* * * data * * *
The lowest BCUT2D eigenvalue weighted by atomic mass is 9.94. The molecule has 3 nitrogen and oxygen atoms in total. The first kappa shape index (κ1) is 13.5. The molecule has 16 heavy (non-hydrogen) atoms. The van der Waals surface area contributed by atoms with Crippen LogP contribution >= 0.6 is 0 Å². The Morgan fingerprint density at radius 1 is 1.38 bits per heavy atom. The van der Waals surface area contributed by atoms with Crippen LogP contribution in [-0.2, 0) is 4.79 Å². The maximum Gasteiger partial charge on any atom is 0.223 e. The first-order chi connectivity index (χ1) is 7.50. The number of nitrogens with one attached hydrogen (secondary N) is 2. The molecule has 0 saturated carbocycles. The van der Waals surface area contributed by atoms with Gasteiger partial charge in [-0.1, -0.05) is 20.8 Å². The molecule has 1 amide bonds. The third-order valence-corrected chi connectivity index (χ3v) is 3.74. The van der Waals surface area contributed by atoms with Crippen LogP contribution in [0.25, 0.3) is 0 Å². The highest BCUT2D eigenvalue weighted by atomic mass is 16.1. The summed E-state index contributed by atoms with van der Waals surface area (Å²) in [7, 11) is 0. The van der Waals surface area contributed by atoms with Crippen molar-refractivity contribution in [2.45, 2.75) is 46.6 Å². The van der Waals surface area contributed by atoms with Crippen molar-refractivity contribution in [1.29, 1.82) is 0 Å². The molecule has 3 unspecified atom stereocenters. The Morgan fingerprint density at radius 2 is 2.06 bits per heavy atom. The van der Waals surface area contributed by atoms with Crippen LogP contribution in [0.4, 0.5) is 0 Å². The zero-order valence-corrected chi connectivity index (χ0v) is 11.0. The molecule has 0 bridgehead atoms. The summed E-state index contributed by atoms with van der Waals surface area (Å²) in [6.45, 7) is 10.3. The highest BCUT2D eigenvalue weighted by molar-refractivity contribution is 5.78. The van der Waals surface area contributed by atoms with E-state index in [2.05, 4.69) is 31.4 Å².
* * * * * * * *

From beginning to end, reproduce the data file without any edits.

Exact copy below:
The lowest BCUT2D eigenvalue weighted by atomic mass is 9.94. The molecule has 3 nitrogen and oxygen atoms in total. The first kappa shape index (κ1) is 13.5. The molecule has 16 heavy (non-hydrogen) atoms. The van der Waals surface area contributed by atoms with Crippen LogP contribution >= 0.6 is 0 Å². The Morgan fingerprint density at radius 1 is 1.38 bits per heavy atom. The van der Waals surface area contributed by atoms with Crippen LogP contribution in [-0.2, 0) is 4.79 Å². The maximum Gasteiger partial charge on any atom is 0.223 e. The first-order chi connectivity index (χ1) is 7.50. The number of nitrogens with one attached hydrogen (secondary N) is 2. The molecule has 0 saturated carbocycles. The van der Waals surface area contributed by atoms with Gasteiger partial charge in [-0.1, -0.05) is 20.8 Å². The molecule has 1 amide bonds. The third-order valence-corrected chi connectivity index (χ3v) is 3.74. The van der Waals surface area contributed by atoms with Crippen LogP contribution in [0.25, 0.3) is 0 Å². The highest BCUT2D eigenvalue weighted by atomic mass is 16.1. The summed E-state index contributed by atoms with van der Waals surface area (Å²) in [7, 11) is 0. The van der Waals surface area contributed by atoms with Crippen molar-refractivity contribution in [2.45, 2.75) is 46.6 Å². The van der Waals surface area contributed by atoms with Crippen molar-refractivity contribution in [1.29, 1.82) is 0 Å². The molecule has 3 unspecified atom stereocenters. The Morgan fingerprint density at radius 2 is 2.06 bits per heavy atom. The van der Waals surface area contributed by atoms with Crippen LogP contribution in [0.4, 0.5) is 0 Å². The zero-order valence-corrected chi connectivity index (χ0v) is 11.0. The molecule has 0 bridgehead atoms. The summed E-state index contributed by atoms with van der Waals surface area (Å²) in [6.45, 7) is 10.3. The highest BCUT2D eigenvalue weighted by molar-refractivity contribution is 5.78. The van der Waals surface area contributed by atoms with E-state index in [2.05, 4.69) is 31.4 Å².